"As Opal roared onto the Florida coast (an area already hit by hurricanes Allison and Erin earlier in the season), the production process was streamlined so that the latest information and images were posted almost as quickly as they arrived in the studios. I know the copy editors felt a personal responsibility to make sure we kept ourselves up-to-the-minute, but I'm sure our concern was no greater than that of everyone else in the newsroom. We knew people were turning to us to find out what was going on. CNN Interactive, just over a month old, was getting a tremendous number of hits -- and we were eager to show what we could do."

--Gary Carter, senior producer
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Nato Strikes: Bosnia
Lea Ann Leming "I came in at 4 a.m. ET -- the first morning person in on CNN Interactive's official launch day -- to find that NATO had begun a fierce series of air strikes against Bosnian Serb military targets. Although I was consumed with the task at hand -- getting an accurate story up with sounds, images, the latest from CNN's Bosnia and Washington correspondents -- I was also struck by the enormity of what was happening. Over the past months, one safe haven after another had fallen to Bosnian Serb forces -- sending tens of thousands of people from their homes with only a suitcase or a paper bag for their belongings. Serb civilians, too, became refugees. The faces were poignant, the suffering palpable. There's no way one could follow this story and not be touched. Only two days before the first NATO strikes, the marketplace had been shelled in downtown Sarajevo, turning what should have been a normal lunch-time into a bloody massacre. Only later, would we get a fuller sense of the story of Srebrenica, where thousands were left in mass graves. With the NATO strikes, the Balkan war seemed to have reached a turning point."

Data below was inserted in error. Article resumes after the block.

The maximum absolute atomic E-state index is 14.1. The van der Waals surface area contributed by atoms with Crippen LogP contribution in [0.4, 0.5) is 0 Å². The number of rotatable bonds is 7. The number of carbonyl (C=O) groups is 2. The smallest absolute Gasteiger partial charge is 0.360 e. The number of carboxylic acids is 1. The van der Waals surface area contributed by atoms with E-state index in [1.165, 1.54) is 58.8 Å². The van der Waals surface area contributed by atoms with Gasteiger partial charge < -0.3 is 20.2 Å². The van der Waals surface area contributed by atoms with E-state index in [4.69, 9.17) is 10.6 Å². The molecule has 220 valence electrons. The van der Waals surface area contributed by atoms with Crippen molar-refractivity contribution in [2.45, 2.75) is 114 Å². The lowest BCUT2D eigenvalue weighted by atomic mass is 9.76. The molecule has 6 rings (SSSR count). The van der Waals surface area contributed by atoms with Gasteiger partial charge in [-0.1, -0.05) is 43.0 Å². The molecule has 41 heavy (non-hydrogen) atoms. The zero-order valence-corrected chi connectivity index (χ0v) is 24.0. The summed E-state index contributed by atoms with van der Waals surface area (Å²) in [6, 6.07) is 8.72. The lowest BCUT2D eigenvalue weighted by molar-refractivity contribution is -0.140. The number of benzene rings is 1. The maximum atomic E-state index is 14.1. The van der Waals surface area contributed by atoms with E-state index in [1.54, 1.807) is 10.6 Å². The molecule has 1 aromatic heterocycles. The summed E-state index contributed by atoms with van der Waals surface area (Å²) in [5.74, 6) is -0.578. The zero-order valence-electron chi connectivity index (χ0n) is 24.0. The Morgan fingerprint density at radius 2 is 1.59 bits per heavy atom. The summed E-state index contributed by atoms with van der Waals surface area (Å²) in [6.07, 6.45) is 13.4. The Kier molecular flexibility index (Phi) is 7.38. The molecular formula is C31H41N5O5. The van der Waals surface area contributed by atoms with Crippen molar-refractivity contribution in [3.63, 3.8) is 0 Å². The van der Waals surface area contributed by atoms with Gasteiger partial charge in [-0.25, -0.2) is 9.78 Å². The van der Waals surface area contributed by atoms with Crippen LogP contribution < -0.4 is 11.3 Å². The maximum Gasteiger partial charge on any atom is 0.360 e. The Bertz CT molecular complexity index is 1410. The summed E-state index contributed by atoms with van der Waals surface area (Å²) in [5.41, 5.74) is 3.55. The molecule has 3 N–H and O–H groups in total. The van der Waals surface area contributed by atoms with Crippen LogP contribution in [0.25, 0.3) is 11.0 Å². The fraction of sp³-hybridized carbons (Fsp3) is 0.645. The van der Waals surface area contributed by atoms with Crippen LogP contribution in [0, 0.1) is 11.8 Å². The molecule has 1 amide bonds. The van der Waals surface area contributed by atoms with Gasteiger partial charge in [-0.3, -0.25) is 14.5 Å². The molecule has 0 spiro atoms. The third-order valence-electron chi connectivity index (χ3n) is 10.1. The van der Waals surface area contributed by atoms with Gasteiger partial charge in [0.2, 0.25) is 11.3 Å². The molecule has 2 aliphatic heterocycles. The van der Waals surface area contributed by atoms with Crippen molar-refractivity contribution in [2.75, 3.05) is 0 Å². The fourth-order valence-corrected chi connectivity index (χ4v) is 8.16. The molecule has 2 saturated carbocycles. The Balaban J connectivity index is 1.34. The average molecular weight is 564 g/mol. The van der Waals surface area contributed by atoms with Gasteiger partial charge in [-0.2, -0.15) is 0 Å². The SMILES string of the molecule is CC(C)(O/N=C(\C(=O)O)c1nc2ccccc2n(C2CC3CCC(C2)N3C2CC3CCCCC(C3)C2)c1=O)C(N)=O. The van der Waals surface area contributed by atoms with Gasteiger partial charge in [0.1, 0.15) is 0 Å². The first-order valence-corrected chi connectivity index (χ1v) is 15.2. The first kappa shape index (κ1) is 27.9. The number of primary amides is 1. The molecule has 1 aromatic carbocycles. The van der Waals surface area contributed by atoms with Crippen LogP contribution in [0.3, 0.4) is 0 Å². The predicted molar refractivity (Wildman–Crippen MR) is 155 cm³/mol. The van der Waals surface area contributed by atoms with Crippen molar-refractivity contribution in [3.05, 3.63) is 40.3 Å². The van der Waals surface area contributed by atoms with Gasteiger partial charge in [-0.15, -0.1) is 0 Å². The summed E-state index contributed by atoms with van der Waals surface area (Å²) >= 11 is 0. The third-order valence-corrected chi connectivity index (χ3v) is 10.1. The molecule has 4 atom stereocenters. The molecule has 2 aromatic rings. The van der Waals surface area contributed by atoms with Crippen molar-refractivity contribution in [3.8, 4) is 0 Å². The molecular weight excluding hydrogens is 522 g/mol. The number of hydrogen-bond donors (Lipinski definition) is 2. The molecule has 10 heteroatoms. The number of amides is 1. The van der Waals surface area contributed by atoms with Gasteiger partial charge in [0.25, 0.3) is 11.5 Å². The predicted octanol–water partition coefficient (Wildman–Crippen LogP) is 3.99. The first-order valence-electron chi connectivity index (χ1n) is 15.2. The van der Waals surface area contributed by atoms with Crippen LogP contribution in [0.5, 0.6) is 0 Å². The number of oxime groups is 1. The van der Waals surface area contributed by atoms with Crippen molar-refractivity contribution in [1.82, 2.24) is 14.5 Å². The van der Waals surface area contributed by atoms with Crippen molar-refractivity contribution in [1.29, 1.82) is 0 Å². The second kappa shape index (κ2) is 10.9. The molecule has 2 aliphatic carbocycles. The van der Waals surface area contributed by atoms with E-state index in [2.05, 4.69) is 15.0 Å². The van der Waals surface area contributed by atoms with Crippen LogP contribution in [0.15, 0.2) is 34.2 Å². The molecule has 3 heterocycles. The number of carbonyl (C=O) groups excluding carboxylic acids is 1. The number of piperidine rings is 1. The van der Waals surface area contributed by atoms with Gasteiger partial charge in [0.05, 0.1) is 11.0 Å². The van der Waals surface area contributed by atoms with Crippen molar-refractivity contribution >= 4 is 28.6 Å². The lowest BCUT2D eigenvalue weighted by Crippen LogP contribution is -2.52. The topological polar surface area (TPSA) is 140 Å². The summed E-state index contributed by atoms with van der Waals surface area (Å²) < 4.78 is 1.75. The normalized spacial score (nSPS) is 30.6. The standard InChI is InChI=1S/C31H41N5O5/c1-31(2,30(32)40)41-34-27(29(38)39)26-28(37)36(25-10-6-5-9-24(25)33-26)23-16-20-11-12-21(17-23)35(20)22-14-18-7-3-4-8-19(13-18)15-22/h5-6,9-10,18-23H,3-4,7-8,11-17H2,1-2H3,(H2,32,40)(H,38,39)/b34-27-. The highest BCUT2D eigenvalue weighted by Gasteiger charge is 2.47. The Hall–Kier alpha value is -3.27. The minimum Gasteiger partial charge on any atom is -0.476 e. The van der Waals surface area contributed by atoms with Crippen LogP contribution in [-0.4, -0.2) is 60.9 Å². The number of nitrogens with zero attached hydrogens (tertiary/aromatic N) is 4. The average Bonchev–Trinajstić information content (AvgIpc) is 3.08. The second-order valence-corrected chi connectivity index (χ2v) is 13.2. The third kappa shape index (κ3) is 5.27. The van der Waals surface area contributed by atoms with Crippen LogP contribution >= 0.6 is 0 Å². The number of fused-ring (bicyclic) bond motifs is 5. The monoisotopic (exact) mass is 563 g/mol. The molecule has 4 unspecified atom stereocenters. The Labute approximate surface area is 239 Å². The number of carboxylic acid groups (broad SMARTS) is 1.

--Lea Ann Leming, producer
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McCall Wilder The Simpson Verdict
"Every TV in the CNN Interactive newsroom was on high-volume and set on the same raw satellite feed out of Los Angeles as we awaited the verdict of the century in the O.J. Simpson double-murder trial. Two writer-associate producer teams were positioned, with programs open and keyboards ready, to immediately write the first reaction stories, pull a picture of O.J., and make a sound file and QuickTime movie of the verdict announcement. Our producer had a "GUILTY" and a "NOT GUILTY" banner ready to post on the Web as soon as the words were out of the foreperson's mouth.